This is the second of a two-part Closer Look into gender disparities at the College, examining what departments and student organizations are doing to address this issue.
Several groups at the College are actively working to understand and address the gender disparities in academic programs.
“Student access and inclusion is an issue that individual academic units at the College regularly assess,” Ngonidzashe Munemo, associate dean for institutional diversity and associate professor of political science, said. “The Office of Institutional Diversity and Equity (OIDE), through the work of several committees, also examines student access and inclusion in academic units across the college. With data on the gender, racial and ethnic composition of majors, we partner with individual units to better understand disparities when they exist.”
Specific academic departments are also working to encourage more gender parity. In the computer science department, home to one of the largest gender gaps at the College (20 percent of majors between 2011 and 2015 were female), faculty members hope to address the disparity between female enrollment in introductory and higher-level courses.
“The percentage of women in lower-level courses is almost at 50 percent, but that percentage drops significantly in upper-level courses,” Associate Professor of Computer Science Jeannie Albrecht said. “We aren’t sure why this happens, but we are experimenting with various strategies for trying to address it.”
Faculty members, including Albrecht, believe a higher number of female computer science faculty could help. “We know that courses that have female instructors often have higher female enrollments,” Albrecht said.
Currently only two female faculty members work in the computer science department, but the department has hired another female professor who will start this fall. Despite the relatively small number of female faculty, the department has had high female enrollment in recent classes with female instructors.
“I taught a section of CSCI 237 [Computer Organization] this fall, which is a course that historically has not had a high percentage of women. I had 50 percent women, which was very exciting, especially since this is a gateway course for the major,” Albrecht said. “It’s not clear yet if this will in fact lead to an increased percentage of women majors, but we are hopeful.”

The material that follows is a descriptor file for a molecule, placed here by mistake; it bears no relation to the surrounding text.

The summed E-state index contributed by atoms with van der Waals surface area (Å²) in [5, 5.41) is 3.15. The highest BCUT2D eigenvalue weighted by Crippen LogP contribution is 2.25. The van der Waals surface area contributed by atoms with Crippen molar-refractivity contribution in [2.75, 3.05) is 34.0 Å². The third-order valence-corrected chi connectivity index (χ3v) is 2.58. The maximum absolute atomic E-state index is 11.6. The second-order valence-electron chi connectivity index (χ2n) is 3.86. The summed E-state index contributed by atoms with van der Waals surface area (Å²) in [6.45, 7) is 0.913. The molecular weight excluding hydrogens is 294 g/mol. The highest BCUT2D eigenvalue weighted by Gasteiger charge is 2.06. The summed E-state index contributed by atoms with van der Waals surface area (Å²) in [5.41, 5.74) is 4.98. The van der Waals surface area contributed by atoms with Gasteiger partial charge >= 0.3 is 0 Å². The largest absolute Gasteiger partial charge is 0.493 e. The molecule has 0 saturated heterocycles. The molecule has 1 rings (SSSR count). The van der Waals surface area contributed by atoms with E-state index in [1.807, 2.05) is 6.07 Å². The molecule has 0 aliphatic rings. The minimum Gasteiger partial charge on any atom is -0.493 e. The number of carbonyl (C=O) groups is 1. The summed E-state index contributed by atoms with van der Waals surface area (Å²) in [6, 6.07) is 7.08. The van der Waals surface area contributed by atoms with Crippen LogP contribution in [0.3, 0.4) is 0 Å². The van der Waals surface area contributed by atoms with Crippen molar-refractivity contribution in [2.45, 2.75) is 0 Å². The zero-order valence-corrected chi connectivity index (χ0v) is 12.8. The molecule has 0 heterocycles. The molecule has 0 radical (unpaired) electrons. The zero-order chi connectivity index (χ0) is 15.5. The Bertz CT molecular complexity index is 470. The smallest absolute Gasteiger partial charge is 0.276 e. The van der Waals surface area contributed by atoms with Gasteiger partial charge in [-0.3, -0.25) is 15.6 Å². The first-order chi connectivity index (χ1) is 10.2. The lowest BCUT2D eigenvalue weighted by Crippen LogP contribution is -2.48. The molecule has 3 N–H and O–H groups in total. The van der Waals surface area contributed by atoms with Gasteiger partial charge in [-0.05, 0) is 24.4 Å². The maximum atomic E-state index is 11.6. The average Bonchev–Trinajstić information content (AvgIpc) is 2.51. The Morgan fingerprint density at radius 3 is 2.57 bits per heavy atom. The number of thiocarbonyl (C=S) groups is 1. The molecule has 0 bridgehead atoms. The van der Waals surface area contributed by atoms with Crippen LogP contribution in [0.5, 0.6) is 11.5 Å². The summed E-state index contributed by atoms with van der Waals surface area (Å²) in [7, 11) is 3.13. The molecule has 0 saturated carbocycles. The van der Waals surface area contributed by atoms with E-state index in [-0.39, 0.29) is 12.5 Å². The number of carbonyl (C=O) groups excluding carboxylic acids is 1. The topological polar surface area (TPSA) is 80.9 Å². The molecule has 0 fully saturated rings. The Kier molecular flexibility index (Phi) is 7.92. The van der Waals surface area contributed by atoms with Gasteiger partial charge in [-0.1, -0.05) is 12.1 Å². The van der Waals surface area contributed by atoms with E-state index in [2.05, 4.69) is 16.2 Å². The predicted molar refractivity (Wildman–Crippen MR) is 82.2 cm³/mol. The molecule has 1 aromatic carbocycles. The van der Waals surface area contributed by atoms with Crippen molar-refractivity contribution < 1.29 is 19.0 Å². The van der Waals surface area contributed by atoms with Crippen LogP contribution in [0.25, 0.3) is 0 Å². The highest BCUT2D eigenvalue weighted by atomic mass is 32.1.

Beyond their faculty, the department also tries to employ female teaching assistants whenever possible, particularly in introductory classes, and a high number of female summer research assistants.
Students in computer science have also taken several initiatives such as forming the club Underrepresented Identities in Computer Science (UnICS).
“UnICS was created with the goal of providing support for students who feel excluded, especially students from groups underrepresented in computer science,” Lauren Yu ’16, who founded the club with Pamela Mishkin ’16, said. “Our main objectives in starting it were to expand dialogue around diversity and to put changes in place that would meaningfully improve students’ experiences.”
UnICS hosts regular dinners for its members and hosted a panel last fall to offer career and internship advice for students who are members of groups underrepresented in computer science. While this group is exclusively student-run, there is also a similar faculty-led group.
“We have a ‘Women in CS group’ that meets several times a year to informally chat about various topics,” Albrecht said. “The main goal of the group is to foster a sense of community and build positive relationships.”
While overall gender disparity remains high in many departments across the College, the computer science department, among many others, is actively looking to close the gender gap and encourage inclusiveness and parity.